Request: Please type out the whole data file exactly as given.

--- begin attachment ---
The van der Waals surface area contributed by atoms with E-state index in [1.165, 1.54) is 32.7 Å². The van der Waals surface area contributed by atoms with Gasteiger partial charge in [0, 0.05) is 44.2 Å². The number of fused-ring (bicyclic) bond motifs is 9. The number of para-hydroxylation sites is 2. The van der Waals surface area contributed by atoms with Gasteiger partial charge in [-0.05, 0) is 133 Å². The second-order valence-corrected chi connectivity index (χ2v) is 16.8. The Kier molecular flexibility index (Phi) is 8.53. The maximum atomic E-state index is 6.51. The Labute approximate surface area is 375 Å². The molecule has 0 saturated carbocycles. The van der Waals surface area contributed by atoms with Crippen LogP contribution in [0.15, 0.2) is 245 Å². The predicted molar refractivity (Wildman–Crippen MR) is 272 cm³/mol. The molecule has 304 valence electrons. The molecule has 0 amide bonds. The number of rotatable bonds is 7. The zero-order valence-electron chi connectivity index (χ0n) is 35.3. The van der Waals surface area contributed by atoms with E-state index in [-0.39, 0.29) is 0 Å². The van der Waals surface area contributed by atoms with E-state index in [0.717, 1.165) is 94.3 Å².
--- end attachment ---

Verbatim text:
The van der Waals surface area contributed by atoms with E-state index in [1.165, 1.54) is 32.7 Å². The van der Waals surface area contributed by atoms with Gasteiger partial charge in [0, 0.05) is 44.2 Å². The number of fused-ring (bicyclic) bond motifs is 9. The number of para-hydroxylation sites is 2. The van der Waals surface area contributed by atoms with Gasteiger partial charge in [-0.05, 0) is 133 Å². The second-order valence-corrected chi connectivity index (χ2v) is 16.8. The Kier molecular flexibility index (Phi) is 8.53. The maximum atomic E-state index is 6.51. The Labute approximate surface area is 375 Å². The molecule has 0 saturated carbocycles. The van der Waals surface area contributed by atoms with Crippen LogP contribution in [0.15, 0.2) is 245 Å². The predicted molar refractivity (Wildman–Crippen MR) is 272 cm³/mol. The molecule has 304 valence electrons. The molecule has 0 amide bonds. The number of rotatable bonds is 7. The zero-order valence-electron chi connectivity index (χ0n) is 35.3. The van der Waals surface area contributed by atoms with E-state index in [-0.39, 0.29) is 0 Å². The van der Waals surface area contributed by atoms with E-state index in [0.717, 1.165) is 94.3 Å².